Nor are we strangers to Buena Vista Pinot, it having been on and off the wine list over the years, and we can recall a delightful afternoon sitting at National Harbor sipping this wine after a Cirque de Soleil show some years ago. It is has big and lush dark fruit with touches of cotton candy, tasting a touch more Santa Barbara to me than Carneros in this vintage. My least favorite wine of the day; Ann's favorite.

Now for my style of wine, the Torii Mor Dundee Hills. I just loved this wine and have tasted it on and off over the years. It manages that delicate balancing act that makes Willamette so special: it manages to combine the crisp acidity of Burgundy with the best new world aromatics. Delicious!

This was my first taste of Campion wines, though I know the label and know that this is the new project of Larry Brooks from Acacia. Very well made wine, though not to my taste. Big, lush dark fruit, with loads of spice.

If I had to rank these in my order of preference: Torii Mor, Amalie Robert, Campion, Buena Vista. If I had to guess about Ann's ranking: Buena Vista, Campion, Torii Mor, Amalie Robert. All wines from Charlie Fish at Murphy Beverage in Winchester.

Duck Confit Quesadillas
After the delicious shrimp, Tom made duck confit quesadillas that he served with a mayo-based sauce and a salsa of corn, tomatoes, and yellow and green squash. This makes me long so much for the grilled vegetable salsas that we do at the restaurant in the summer! I love duck confit so much!

Jalapeños
Sometimes it's the little things that catch my eye, such as this saucer of jalapeño slices. Maybe it is the contrast of the organic peppers against the industrial stainless steel. [Did you ever wonder where Jalapa is? It just occurred to me to check it out. Due east of La Ciudad and slightly northwest (and almost a suburb) of Veracruz sits Xalapa. Who knew?] Tom knows I like a little heat in my food, though jalapeños barely register on the Ed scale.

Sam I Am
During the intermezzo between the two appetizer courses in the kitchen and dinner proper in the dining room, we chatted in the living room where Sam, the chocolate lab, occupied one of the two sofas. As we were chatting, I happened to spy a couple of turkeys on the hillside across the creek about 75 yards away. We all gathered to watch them strut and shuffle through the underbrush looking for food and as they made their way north along the creek, I counted 22 of them, 20 hens and 2 toms.

Tom Stir Frying Pea and Cashew Fried Rice
After our interlude with the turkeys, Tom got to making fried rice with peas and cashews to go with his Asian pork shoulder. I *love* fried rice of any kind; I may love it better than pasta, which is saying a lot.

Action Shot

Asian Pork Shoulder with Sauce
Tom braised the pork shoulder in an Asian-inspired marinade that tasted predominantly of soy and star anise, never a bad thing! It tastes a lot like the marinade that we use for lamb and venison at the restaurant. Delicious!

Phenomenal Cheeses
And now for the stars of the show, the cheeses and bread for the final course. There is nothing finer in my book than good cheese and bread for dessert and these were excellent examples of each. Tom got the cheeses from Zingerman's in Ann Arbor. Before restaurant, I used to source a lot of things from them. I love the company, the catalog, the products, and the customer service.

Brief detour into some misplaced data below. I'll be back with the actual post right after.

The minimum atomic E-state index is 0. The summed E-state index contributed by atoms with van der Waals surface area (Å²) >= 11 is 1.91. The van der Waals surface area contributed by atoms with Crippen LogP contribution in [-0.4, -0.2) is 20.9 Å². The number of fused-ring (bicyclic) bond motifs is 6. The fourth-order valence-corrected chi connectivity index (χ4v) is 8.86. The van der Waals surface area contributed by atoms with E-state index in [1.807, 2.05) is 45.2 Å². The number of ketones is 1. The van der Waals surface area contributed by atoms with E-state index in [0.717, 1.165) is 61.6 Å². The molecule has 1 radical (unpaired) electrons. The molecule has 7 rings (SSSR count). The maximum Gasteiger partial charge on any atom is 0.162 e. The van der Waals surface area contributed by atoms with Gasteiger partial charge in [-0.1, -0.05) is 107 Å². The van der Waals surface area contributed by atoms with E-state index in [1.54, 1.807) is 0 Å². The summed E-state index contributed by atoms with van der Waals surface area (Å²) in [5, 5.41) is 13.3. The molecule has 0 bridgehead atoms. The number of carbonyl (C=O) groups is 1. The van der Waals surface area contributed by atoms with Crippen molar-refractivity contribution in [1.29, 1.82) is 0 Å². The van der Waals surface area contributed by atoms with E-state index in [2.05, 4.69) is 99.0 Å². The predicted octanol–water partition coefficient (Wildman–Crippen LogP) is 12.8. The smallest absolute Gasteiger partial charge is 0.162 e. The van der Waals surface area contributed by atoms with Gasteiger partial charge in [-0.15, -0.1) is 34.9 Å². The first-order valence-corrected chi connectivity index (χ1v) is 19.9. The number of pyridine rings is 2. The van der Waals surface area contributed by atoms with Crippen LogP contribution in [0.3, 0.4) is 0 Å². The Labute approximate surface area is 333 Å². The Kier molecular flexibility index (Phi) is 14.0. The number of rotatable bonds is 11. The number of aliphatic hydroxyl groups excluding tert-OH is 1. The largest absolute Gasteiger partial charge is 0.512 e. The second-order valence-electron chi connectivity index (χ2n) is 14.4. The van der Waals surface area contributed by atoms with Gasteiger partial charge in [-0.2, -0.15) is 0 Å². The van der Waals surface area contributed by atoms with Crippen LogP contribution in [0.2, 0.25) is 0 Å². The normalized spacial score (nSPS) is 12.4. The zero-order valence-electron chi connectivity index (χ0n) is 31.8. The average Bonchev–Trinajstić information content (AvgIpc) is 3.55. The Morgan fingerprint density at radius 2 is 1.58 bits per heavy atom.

From the triangular wedge on the bottom left going clockwise, the cheeses are: Montgomery's farmhouse Cheddar, L'Amuse Gouda, raw milk Stichelton, Fort St. Antoine Comté, and Detroit Street Brick. The Cheddar is smooth and delicious and is a great example of what Cheddar should be. The Gouda as you can see has a little age to it, but nothing like that of the 5-year old hard Gouda we serve at the restaurant. This one still has a smooth paste in the center and is developing caramel flavors out towards the edge: best of young and old Gouda in a single cheese. The Stichelton, while it looks and tastes like very good Stilton, cannot be so named because to be labeled as Stilton, the cheese must be made from pasteurized milk and this is made from raw milk, all the better. The Comté is a wonderful mountain cheese and is one of the finest of its kind that I have ever tasted, sweet, nutty, and complex.

The star of the cheeseboard, I left for last, the place of honor. This Detroit Street Brick, named for the pavers in the street outside Zingerman's deli, is a cheese I have never tasted before in my life, nor have I tasted anything similar. I just don't have enough superlatives in my vocabulary for this creamy goat milk cheese studded with green peppercorns and enrobed in a hint of a bloomed rind. This cheese stands with the very best goat cheeses I have ever eaten.

I would be remiss if I didn't mention that Tom served Warre's Otima 20-year old Tawny Port with the cheese. Yum! And I would be even more remiss if I didn't mention the outstanding rosemary and roasted garlic loaf that my Ann baked for the cheese course. Wonderful!

Ann's Awesome Rosemary-Roasted Garlic Bread
So after reading this, you might be jealous. You should be!

Tuesday, February 19, 2013

Happy Birthday to Me!

My birthday has the impeccably bad timing to come right after Valentine's Day. For most people, this isn't any big deal. For restaurant people, this is terrible timing. Valentine's Day week is crushingly busy and so each year on my birthday, I find myself exhausted and not wanting to do anything but sleep through my birthday. Luck usually has it that I am working anyway and unable to celebrate.